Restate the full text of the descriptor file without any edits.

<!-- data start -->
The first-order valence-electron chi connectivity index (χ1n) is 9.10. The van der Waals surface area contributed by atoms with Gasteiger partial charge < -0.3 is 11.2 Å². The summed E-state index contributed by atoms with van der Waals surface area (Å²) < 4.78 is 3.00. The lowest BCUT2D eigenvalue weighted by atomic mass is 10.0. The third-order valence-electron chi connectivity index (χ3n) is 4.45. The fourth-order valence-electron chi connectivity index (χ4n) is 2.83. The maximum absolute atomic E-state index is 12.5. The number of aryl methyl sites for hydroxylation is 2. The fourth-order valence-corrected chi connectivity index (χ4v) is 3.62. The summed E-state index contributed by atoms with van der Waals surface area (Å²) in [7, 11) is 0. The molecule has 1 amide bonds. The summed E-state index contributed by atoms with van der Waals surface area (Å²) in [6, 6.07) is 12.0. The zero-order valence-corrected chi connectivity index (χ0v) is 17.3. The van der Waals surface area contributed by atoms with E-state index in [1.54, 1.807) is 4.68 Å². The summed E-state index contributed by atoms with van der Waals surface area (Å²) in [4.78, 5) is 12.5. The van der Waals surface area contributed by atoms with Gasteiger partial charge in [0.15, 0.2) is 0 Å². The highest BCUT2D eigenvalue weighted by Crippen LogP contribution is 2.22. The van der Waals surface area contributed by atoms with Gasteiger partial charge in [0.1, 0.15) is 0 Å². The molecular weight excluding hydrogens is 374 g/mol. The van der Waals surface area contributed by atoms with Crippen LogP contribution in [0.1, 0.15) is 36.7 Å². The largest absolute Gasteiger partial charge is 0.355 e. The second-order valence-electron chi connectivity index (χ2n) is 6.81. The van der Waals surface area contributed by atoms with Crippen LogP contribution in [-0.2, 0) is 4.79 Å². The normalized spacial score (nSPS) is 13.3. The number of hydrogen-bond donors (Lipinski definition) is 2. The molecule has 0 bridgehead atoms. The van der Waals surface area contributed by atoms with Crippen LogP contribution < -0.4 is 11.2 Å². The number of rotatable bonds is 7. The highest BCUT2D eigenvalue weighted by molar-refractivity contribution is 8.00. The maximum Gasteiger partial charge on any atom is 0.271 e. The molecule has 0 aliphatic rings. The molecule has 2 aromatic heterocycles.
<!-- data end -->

The first-order valence-electron chi connectivity index (χ1n) is 9.10. The van der Waals surface area contributed by atoms with Gasteiger partial charge < -0.3 is 11.2 Å². The summed E-state index contributed by atoms with van der Waals surface area (Å²) < 4.78 is 3.00. The lowest BCUT2D eigenvalue weighted by atomic mass is 10.0. The third-order valence-electron chi connectivity index (χ3n) is 4.45. The fourth-order valence-electron chi connectivity index (χ4n) is 2.83. The maximum absolute atomic E-state index is 12.5. The number of aryl methyl sites for hydroxylation is 2. The fourth-order valence-corrected chi connectivity index (χ4v) is 3.62. The summed E-state index contributed by atoms with van der Waals surface area (Å²) in [7, 11) is 0. The molecule has 1 amide bonds. The summed E-state index contributed by atoms with van der Waals surface area (Å²) in [6, 6.07) is 12.0. The zero-order valence-corrected chi connectivity index (χ0v) is 17.3. The van der Waals surface area contributed by atoms with E-state index in [1.54, 1.807) is 4.68 Å². The summed E-state index contributed by atoms with van der Waals surface area (Å²) in [4.78, 5) is 12.5. The van der Waals surface area contributed by atoms with Gasteiger partial charge in [0.15, 0.2) is 0 Å². The highest BCUT2D eigenvalue weighted by Crippen LogP contribution is 2.22. The van der Waals surface area contributed by atoms with Gasteiger partial charge in [0.1, 0.15) is 0 Å². The molecular weight excluding hydrogens is 374 g/mol. The van der Waals surface area contributed by atoms with Crippen LogP contribution in [0.1, 0.15) is 36.7 Å². The largest absolute Gasteiger partial charge is 0.355 e. The second-order valence-electron chi connectivity index (χ2n) is 6.81. The van der Waals surface area contributed by atoms with Crippen LogP contribution in [-0.2, 0) is 4.79 Å². The normalized spacial score (nSPS) is 13.3. The number of hydrogen-bond donors (Lipinski definition) is 2. The molecule has 0 bridgehead atoms. The van der Waals surface area contributed by atoms with Crippen LogP contribution < -0.4 is 11.2 Å². The number of rotatable bonds is 7. The highest BCUT2D eigenvalue weighted by molar-refractivity contribution is 8.00. The maximum Gasteiger partial charge on any atom is 0.271 e. The molecule has 0 aliphatic rings. The molecule has 2 aromatic heterocycles.